Lesson 3 (60 min) What Influences Us- Violence Prevention


  • Write the word Policy up so students can see it.
  • Write a few valid/reliable websites so students can view them.
  • Create cards with the 4 terms and 4 definitions on them for students to find their match. 
  • Have copies of school student handbook or link to handbook for students to access.

By the end of the lesson, students will...

  • Analyze the negative consequences of violence to perpetrators, victims, bystanders and upstanders;
  • Analyze the consequences of prejudice, discrimination, racism, sexism, and hate crimes and how public health policies can be positive influences on eliminating these crimes;
  • Analyze how culture supports and challenges violence prevention beliefs, practices, and behaviors;
  • Analyze how some health risk behaviors influence the likelihood of engaging in violent behaviors (e.g., how alcohol and other drug use influence violent behaviors); and
  • Analyze the effect of media and technology on personal, family, and community violence prevention practices and behaviors.

Introductory Activity - 25 min. 

Write the word Policy up visually for students to see. Ask students what images, thoughts, words come to mind when they hear or see the word policy? Some answers may include: rules, procedures, structure, enforcement, safety, law. 

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Explain that policies are in place for a variety of reason and sometimes are enforced (like getting suspending for something) and sometimes they aren't but are expected to be followed. Two reasons policies are in place are to protect people (safety) and keep people healthy. They are also in place to help with organization, order and control. Ask students about a policy they are familiar with (i.e., no wearing hats at school, no selling soda pop in vending machines at school, etc.).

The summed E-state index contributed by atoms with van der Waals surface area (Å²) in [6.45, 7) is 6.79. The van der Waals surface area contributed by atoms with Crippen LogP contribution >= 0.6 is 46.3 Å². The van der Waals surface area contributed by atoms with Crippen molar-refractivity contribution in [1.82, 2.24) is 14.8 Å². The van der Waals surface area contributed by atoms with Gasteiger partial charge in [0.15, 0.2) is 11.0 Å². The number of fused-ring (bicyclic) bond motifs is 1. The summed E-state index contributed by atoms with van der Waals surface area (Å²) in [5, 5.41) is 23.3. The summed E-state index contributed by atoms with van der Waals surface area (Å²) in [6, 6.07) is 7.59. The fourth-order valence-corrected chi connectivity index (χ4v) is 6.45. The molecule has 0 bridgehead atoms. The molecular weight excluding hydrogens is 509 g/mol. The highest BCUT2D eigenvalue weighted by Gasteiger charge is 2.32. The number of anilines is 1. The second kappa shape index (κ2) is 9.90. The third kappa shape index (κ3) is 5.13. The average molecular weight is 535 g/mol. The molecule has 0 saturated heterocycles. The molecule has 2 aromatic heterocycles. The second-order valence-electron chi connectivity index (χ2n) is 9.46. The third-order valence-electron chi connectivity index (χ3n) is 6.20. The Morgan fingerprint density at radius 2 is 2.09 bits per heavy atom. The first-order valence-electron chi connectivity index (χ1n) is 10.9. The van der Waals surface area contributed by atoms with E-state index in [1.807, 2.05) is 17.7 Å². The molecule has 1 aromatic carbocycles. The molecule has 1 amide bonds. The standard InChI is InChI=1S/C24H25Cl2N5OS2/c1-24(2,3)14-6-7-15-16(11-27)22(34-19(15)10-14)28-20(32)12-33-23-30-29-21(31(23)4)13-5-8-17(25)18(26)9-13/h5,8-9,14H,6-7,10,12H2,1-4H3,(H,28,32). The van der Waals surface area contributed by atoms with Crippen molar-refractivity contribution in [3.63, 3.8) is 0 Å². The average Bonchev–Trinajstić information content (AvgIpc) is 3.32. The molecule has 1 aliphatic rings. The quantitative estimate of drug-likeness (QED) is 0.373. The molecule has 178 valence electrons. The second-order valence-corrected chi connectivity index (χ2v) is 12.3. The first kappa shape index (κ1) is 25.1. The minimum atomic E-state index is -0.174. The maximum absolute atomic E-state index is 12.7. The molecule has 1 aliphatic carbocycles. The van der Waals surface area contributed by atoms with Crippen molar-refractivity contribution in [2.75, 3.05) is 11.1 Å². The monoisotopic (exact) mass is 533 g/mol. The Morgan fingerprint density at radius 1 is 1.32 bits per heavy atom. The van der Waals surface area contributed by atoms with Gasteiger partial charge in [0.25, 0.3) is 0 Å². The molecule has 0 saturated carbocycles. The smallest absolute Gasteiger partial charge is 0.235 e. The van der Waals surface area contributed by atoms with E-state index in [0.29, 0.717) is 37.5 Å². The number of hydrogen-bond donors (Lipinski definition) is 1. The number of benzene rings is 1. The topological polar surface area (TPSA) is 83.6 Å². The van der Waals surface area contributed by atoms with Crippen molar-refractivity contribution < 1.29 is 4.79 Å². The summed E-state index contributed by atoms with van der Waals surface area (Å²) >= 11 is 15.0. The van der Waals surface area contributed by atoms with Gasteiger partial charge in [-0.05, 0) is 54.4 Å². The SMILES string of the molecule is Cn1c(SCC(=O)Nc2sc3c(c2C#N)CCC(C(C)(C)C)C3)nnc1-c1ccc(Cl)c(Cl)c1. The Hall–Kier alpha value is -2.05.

Place students in group. They will be reviewing your local school and/or district student handbook. Instruct students to access their school student handbook and find all the policies they can that protect students' rights. Make suggestions on how any of these policies might be strengthened or more comprehensive for students in your school.

Ask students to be prepared to share out. Possibly write the policies on chart paper or somewhere visually for students to see. This could possibly turn into another end of unit advocacy assessment in which students write their School Board a letter, or their principal a note that explains how this policies/these policies may be strengthened and why that would be important. 

Guided Discussion- 15 min

This activity is to introduce the definitions related to the roles people take on within a violent situation. If students are familiar with these terms and roles, you can just do a quick review. 

1. Print out enough terms/definitions for each student to receive one term or definition on a small piece of paper or card stock (see below). Ask students to find their match around the room. Have students share out the term and the matching definition. Ensure they were correct. With only four terms, this should be quick.

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Explain to students that even with policies & procedures in place, discrimination and hate crimes occur. What might be the consequences on the different people involved in a situation involving discrimination, bullying or violence?

Closure- 10 min
This activity can be completed and processed in class or as a homework assignment and processed the next day.

Ask students to use the internet to find a policy that somehow protects people from prejudice, discrimination, racism, sexism and hate crimes. Suggested sites may be: